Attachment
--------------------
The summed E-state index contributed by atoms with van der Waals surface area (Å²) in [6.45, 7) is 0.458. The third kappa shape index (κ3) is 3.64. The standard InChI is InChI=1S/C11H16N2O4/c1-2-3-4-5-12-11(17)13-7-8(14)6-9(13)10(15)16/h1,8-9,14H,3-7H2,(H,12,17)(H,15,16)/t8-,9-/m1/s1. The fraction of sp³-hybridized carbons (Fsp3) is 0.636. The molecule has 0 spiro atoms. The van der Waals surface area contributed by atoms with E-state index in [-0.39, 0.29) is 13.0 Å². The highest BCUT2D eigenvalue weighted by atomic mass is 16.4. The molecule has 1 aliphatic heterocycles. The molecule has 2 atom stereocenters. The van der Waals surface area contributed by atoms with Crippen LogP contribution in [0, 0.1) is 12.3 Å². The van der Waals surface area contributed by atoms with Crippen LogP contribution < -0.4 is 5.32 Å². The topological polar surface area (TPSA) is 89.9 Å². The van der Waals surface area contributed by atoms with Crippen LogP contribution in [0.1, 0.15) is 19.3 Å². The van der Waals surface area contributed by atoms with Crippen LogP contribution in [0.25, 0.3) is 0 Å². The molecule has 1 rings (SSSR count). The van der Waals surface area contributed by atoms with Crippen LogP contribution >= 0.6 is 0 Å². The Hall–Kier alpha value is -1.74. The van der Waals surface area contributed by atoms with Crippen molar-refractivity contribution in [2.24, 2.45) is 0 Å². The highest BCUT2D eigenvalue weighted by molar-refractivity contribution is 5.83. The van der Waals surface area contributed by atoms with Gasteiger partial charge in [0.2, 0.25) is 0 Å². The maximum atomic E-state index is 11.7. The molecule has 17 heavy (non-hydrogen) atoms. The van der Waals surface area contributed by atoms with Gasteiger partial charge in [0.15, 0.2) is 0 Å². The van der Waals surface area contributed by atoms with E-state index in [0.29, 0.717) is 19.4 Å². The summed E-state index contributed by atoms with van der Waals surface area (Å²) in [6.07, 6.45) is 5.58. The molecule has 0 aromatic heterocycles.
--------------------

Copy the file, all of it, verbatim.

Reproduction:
The summed E-state index contributed by atoms with van der Waals surface area (Å²) in [6.45, 7) is 0.458. The third kappa shape index (κ3) is 3.64. The standard InChI is InChI=1S/C11H16N2O4/c1-2-3-4-5-12-11(17)13-7-8(14)6-9(13)10(15)16/h1,8-9,14H,3-7H2,(H,12,17)(H,15,16)/t8-,9-/m1/s1. The fraction of sp³-hybridized carbons (Fsp3) is 0.636. The molecule has 0 spiro atoms. The van der Waals surface area contributed by atoms with E-state index in [-0.39, 0.29) is 13.0 Å². The highest BCUT2D eigenvalue weighted by atomic mass is 16.4. The molecule has 1 aliphatic heterocycles. The molecule has 2 atom stereocenters. The van der Waals surface area contributed by atoms with Crippen LogP contribution in [0, 0.1) is 12.3 Å². The van der Waals surface area contributed by atoms with Crippen LogP contribution < -0.4 is 5.32 Å². The topological polar surface area (TPSA) is 89.9 Å². The van der Waals surface area contributed by atoms with Crippen LogP contribution in [0.1, 0.15) is 19.3 Å². The van der Waals surface area contributed by atoms with Crippen LogP contribution in [0.25, 0.3) is 0 Å². The molecule has 1 rings (SSSR count). The van der Waals surface area contributed by atoms with Crippen LogP contribution >= 0.6 is 0 Å². The Hall–Kier alpha value is -1.74. The van der Waals surface area contributed by atoms with Crippen molar-refractivity contribution in [2.24, 2.45) is 0 Å². The highest BCUT2D eigenvalue weighted by molar-refractivity contribution is 5.83. The van der Waals surface area contributed by atoms with Gasteiger partial charge in [0.2, 0.25) is 0 Å². The maximum atomic E-state index is 11.7. The molecule has 17 heavy (non-hydrogen) atoms. The van der Waals surface area contributed by atoms with Gasteiger partial charge in [0.15, 0.2) is 0 Å². The van der Waals surface area contributed by atoms with E-state index in [0.29, 0.717) is 19.4 Å². The summed E-state index contributed by atoms with van der Waals surface area (Å²) in [6.07, 6.45) is 5.58. The molecule has 0 aromatic heterocycles.